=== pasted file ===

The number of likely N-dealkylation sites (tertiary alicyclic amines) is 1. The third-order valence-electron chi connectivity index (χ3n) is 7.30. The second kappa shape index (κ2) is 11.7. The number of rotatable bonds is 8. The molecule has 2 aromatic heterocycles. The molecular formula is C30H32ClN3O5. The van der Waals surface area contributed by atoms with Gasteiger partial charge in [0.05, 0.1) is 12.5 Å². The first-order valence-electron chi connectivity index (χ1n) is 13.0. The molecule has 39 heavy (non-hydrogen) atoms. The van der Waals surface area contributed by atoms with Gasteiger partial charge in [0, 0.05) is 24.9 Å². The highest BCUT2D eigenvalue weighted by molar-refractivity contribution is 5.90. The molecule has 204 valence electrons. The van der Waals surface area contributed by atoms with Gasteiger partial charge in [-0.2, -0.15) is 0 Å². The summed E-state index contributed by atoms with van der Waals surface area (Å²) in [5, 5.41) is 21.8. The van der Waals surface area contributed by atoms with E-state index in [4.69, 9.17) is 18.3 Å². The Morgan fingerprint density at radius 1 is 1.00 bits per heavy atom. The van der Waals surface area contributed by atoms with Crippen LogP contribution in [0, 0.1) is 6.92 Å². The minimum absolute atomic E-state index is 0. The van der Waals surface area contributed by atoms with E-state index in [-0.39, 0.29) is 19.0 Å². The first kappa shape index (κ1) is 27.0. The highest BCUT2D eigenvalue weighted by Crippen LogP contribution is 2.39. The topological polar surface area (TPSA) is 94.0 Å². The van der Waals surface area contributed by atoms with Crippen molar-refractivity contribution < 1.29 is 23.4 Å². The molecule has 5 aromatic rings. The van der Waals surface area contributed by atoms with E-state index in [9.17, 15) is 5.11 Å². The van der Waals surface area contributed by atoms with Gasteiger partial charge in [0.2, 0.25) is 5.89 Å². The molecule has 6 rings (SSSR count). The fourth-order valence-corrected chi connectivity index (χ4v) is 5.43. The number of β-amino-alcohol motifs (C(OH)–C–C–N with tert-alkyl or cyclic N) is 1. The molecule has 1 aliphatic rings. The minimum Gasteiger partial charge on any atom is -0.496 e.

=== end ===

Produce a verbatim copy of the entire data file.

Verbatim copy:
The number of likely N-dealkylation sites (tertiary alicyclic amines) is 1. The third-order valence-electron chi connectivity index (χ3n) is 7.30. The second kappa shape index (κ2) is 11.7. The number of rotatable bonds is 8. The molecule has 2 aromatic heterocycles. The molecular formula is C30H32ClN3O5. The van der Waals surface area contributed by atoms with Gasteiger partial charge in [0.05, 0.1) is 12.5 Å². The first-order valence-electron chi connectivity index (χ1n) is 13.0. The molecule has 39 heavy (non-hydrogen) atoms. The van der Waals surface area contributed by atoms with Gasteiger partial charge in [0, 0.05) is 24.9 Å². The highest BCUT2D eigenvalue weighted by molar-refractivity contribution is 5.90. The molecule has 204 valence electrons. The van der Waals surface area contributed by atoms with Gasteiger partial charge in [-0.2, -0.15) is 0 Å². The summed E-state index contributed by atoms with van der Waals surface area (Å²) in [5, 5.41) is 21.8. The van der Waals surface area contributed by atoms with E-state index in [4.69, 9.17) is 18.3 Å². The Morgan fingerprint density at radius 1 is 1.00 bits per heavy atom. The van der Waals surface area contributed by atoms with Crippen LogP contribution in [0, 0.1) is 6.92 Å². The minimum absolute atomic E-state index is 0. The van der Waals surface area contributed by atoms with E-state index in [-0.39, 0.29) is 19.0 Å². The first kappa shape index (κ1) is 27.0. The highest BCUT2D eigenvalue weighted by Crippen LogP contribution is 2.39. The topological polar surface area (TPSA) is 94.0 Å². The van der Waals surface area contributed by atoms with Crippen molar-refractivity contribution < 1.29 is 23.4 Å². The molecule has 5 aromatic rings. The van der Waals surface area contributed by atoms with E-state index in [9.17, 15) is 5.11 Å². The van der Waals surface area contributed by atoms with Gasteiger partial charge in [0.2, 0.25) is 5.89 Å². The molecule has 6 rings (SSSR count). The fourth-order valence-corrected chi connectivity index (χ4v) is 5.43. The number of β-amino-alcohol motifs (C(OH)–C–C–N with tert-alkyl or cyclic N) is 1. The molecule has 1 aliphatic rings. The minimum Gasteiger partial charge on any atom is -0.496 e.